In the past decade or so, Europe has become a lot friendlier to travelers with mobility, vision and other physical issues that can make even routine sightseeing challenging.
That said, the Dementia-Friendly Tourism Guide launched this month by VisitEngland and VisitScotland, adds a layer of nuance to the notion of accessibility by focusing on another group entirely: travelers with dementia.
The joint venture offers tips and strategies that tourism entities can undertake, some of them small and inexpensive, to accommodate visitors in this category.
The word "dementia" is often misunderstood because it's an umbrella term with symptoms that vary from person to person, but the generally accepted definition is that it refers to "diseases and conditions characterized by a decline in memory, language, problem-solving and other thinking skills that affect a person's ability to perform everyday activities," according to the Alzheimer's Association.
Because Alzheimer's is the most common cause of dementia, the guide was launched in partnership with the U.K.'s Alzheimer's Society, but again, the tips and resources are designed to apply to any traveler with dementia, whether he or she has Alzheimer's or not.
What, then, are the challenges travelers with dementia might face? Disorientation in unfamiliar settings, difficulty communicating in noisy environments and a general lack of confidence top the list of frequent issues, and often the solutions to these problems are surprisingly simple and sometimes attitudinal.
For example, travel sellers can ask travelers and their families up front how they can help, and they can wear nametags and "Dementia Friend" badges to signal that they can be approached with questions. They can also post easy-to-read signage on bathrooms and other facilities, offer clear instructions on public transportation, make restaurant recommendations and reservations and share information on any other dementia-friendly support they offer or are aware of in the destination.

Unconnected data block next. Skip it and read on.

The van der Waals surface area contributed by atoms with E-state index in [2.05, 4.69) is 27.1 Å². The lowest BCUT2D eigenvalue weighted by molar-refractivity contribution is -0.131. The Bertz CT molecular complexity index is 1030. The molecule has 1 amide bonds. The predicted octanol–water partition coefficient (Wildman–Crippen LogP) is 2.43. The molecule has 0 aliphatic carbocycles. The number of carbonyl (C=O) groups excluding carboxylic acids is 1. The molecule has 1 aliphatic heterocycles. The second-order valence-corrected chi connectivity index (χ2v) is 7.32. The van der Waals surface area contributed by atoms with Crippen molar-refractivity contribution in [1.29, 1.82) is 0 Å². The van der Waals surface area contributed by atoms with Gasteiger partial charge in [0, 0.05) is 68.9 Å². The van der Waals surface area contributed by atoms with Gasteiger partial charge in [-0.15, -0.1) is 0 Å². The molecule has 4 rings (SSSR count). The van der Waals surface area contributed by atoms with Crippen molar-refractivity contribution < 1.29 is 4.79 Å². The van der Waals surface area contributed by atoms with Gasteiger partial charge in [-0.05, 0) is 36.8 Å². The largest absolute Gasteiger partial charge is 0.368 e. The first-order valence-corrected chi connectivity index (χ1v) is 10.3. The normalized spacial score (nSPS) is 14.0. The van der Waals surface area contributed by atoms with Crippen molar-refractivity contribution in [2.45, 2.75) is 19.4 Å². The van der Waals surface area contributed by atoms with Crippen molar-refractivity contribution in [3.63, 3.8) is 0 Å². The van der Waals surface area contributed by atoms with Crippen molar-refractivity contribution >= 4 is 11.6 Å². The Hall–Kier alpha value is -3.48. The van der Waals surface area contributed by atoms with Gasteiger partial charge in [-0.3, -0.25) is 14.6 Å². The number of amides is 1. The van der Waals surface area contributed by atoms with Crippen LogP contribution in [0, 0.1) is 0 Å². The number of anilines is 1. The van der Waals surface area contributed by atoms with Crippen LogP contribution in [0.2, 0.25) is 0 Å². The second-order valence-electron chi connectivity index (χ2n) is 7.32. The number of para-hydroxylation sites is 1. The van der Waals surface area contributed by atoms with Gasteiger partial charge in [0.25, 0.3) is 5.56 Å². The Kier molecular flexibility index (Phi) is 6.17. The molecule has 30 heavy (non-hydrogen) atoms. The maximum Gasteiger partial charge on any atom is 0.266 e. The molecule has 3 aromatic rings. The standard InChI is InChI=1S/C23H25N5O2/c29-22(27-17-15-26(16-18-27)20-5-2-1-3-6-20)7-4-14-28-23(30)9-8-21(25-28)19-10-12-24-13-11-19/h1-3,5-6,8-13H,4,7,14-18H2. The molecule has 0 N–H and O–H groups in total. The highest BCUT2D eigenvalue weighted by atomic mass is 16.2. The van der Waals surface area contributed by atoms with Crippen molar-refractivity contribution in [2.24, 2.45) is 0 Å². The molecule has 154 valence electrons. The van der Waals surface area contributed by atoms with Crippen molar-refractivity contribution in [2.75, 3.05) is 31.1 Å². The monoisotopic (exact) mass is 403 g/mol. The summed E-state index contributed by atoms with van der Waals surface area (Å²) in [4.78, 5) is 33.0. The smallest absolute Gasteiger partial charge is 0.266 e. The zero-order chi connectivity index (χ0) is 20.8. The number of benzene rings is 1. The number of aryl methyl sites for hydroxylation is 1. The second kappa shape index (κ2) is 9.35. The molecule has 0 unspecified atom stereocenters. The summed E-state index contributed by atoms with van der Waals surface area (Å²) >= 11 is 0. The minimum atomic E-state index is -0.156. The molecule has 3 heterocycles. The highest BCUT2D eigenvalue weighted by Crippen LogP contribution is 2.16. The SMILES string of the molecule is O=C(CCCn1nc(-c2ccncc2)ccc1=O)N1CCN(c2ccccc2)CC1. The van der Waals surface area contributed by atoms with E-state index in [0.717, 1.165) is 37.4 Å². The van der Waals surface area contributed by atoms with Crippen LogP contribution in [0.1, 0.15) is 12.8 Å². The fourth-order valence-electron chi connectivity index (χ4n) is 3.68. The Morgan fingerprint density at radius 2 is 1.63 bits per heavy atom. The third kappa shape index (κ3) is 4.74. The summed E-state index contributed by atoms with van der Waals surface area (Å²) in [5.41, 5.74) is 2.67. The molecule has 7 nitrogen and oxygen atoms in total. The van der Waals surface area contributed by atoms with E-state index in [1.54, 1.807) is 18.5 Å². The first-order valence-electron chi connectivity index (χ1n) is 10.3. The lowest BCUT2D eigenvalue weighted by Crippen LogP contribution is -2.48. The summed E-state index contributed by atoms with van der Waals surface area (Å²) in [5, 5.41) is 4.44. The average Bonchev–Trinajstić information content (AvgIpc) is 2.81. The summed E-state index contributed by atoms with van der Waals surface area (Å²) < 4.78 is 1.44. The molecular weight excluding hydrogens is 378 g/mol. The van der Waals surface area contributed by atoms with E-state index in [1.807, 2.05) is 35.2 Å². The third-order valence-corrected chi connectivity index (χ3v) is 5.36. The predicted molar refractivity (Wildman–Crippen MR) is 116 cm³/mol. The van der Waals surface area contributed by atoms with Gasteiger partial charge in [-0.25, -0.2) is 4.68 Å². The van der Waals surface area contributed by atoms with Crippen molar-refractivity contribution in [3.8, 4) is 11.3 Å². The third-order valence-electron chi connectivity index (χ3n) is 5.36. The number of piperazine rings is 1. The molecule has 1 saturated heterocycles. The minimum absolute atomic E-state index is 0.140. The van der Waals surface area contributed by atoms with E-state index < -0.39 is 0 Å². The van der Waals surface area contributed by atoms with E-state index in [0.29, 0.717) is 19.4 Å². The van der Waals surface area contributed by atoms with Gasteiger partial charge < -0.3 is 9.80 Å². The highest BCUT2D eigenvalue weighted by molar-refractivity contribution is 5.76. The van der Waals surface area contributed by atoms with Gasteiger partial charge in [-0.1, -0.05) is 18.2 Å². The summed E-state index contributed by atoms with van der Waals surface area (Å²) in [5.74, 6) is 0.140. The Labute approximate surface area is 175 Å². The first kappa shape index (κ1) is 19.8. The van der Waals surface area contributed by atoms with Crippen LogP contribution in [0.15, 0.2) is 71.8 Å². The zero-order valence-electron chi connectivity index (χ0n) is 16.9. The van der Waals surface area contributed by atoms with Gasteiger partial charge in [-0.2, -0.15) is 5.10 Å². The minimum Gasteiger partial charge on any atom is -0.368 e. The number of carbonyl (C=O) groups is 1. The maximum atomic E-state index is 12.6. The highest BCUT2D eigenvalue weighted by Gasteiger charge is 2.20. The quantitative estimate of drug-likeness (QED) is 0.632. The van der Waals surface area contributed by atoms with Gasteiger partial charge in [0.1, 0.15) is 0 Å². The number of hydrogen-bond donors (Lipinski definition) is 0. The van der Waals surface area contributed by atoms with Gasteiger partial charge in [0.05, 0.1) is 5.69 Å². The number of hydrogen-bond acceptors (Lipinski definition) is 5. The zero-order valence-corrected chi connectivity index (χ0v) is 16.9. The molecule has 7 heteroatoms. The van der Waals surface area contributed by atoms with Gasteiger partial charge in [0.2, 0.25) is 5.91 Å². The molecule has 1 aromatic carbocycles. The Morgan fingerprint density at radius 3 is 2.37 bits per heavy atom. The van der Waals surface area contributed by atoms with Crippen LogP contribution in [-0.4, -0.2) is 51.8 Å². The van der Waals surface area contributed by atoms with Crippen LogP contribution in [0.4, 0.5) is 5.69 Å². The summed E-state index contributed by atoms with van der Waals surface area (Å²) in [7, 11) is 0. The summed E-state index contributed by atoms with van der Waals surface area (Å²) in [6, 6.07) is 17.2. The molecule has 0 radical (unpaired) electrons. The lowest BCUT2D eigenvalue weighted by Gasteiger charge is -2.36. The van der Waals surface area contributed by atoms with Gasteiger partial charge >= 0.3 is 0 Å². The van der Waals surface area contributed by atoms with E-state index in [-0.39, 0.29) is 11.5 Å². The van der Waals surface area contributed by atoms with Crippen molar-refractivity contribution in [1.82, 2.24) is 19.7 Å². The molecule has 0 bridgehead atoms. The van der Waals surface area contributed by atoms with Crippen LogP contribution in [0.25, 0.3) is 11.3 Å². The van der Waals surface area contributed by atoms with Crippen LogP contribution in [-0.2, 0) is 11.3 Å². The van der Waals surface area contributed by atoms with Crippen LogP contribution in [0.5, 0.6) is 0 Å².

Hotels and tour operators could go one step further by offering free or reduced rates for families and caregivers.
Why do all this, other than that it's the right thing to do -- and that there, someday, may go you or I?
For one thing, this is a potential growth market that can increase revenue. In addition, by promoting the shoulder season to travelers with dementia -- because those offseason months tend to be quieter and less zany -- hotels and other businesses can extend their season.
The guide, which was also developed in conjunction with England's Inclusive Tourism Action Group, lists other benefits businesses could experience along with a number of practical tips and suggestions that are organized around the themes of Information, People and Place.
"Using the practical tips outlined in the guide businesses will make significant improvements to the lives of people living with dementia, their care[givers] and loved ones and drive the economic benefits of tourism further," said Ross Calladine, VisitEngland's head of business support, adding: "The value of this sector is expected to rise to [about $28 billion] by 2020, presenting a great opportunity for tourism businesses to offer the warmest of welcomes to people with dementia."
Sally Copley, director of policy and campaigns at the Alzheimer's Society, said, "Until we find a cure, it's vital that we do everything we can to make sure everyone with dementia can continue to lead full and meaningful lives. VisitEngland and VisitScotland join more than 3 million Dementia Friends and hundreds of communities and other organizations in making this a reality."
The program is part of the U.K. tourism industry's commitment to accessibility in the Tourism Sector Deal, pledging to make the U.K. the most accessible tourism destination in Europe by 2025.